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Father of video games, Ralph Baer, dies at 92

Any time you sit down to play a video game on your TV, you have Ralph Baer to thank.

Baer came up with the idea for home video games in 1966. Before that, he once wrote, he worked in television engineering and often thought of "ways of using a TV set for something other than watching standard broadcasts."

He passed away Saturday at the age of 92.

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In September of 1966, Baer wrote a four-page description of his novel TV system, with early ideas for games that showed a prescient view of the technology's potential. Among the game types he envisioned: "Action games in which skill or operation (observation, manual dexterity) play a part. Example: 'Steering' a wheel...." He also thought up sports games, digital board and card games, artistic games and learning games.

In 1968, he applied for the first video game console patent, and by the end of the year had developed a prototype unit capable of playing ping-pong, volleyball and soccer. He also came up with a rifle peripheral that could shoot at targets on a TV set.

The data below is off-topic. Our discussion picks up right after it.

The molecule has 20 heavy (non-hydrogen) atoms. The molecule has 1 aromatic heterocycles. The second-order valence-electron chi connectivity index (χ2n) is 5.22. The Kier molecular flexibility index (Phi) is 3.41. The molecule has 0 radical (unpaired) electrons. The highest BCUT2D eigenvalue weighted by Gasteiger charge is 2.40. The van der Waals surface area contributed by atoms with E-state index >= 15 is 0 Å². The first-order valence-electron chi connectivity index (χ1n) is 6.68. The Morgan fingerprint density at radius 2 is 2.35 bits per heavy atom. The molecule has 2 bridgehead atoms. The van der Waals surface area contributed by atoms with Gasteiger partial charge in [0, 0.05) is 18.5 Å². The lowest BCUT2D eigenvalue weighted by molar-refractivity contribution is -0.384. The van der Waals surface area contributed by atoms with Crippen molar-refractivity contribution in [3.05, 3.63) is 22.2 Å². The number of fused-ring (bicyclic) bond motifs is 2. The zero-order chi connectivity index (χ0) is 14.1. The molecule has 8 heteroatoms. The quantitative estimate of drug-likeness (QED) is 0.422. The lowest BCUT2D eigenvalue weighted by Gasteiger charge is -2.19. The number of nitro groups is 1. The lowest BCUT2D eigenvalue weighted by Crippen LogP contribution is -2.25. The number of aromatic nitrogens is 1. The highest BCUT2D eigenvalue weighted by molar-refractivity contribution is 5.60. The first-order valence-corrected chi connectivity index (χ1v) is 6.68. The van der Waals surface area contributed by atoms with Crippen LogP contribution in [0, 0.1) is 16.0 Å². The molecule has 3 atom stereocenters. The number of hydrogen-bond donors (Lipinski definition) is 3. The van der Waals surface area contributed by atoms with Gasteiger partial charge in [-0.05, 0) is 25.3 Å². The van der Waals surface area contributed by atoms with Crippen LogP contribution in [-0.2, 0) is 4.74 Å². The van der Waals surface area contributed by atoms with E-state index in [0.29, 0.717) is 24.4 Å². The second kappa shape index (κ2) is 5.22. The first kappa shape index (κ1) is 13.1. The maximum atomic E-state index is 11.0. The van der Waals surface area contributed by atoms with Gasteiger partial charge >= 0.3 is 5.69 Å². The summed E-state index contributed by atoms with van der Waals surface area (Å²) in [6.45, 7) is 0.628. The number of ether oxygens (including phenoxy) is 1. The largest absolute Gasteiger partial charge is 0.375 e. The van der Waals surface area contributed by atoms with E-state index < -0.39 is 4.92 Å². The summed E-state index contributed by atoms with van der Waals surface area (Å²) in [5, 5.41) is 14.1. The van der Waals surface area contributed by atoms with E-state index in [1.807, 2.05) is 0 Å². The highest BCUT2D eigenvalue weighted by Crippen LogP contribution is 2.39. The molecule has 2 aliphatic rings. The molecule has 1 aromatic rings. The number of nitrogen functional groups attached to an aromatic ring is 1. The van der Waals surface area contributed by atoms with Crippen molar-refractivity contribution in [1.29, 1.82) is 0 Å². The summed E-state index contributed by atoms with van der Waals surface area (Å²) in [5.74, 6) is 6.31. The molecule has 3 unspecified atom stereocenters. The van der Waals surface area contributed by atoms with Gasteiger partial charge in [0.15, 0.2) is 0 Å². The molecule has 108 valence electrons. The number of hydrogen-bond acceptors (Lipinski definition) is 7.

In 1972 Magnavox licensed Baer's "Brown Box" multiplayer multi-game unit, creating the Odyssey Home Video Game, and the home video game market was born.

(It wouldn't take long for Atari to capitalize and release "Pong.")

In 1978, while working in Nashua, N.H., Baer invented the handheld sensation Simon.

Baer and his family escaped Germany and moved to the United States in 1938. He lived for years in New York City before moving, in 1955, to Manchester, N.H., where he would spend the rest of his life.

In 2006, he donated all his original video game units and notes to the Smithsonian Institution. They are part of the National Museum of American History's permanent collection. In 2010 Baer was inducted into the U.S. National Inventors Hall of Fame.

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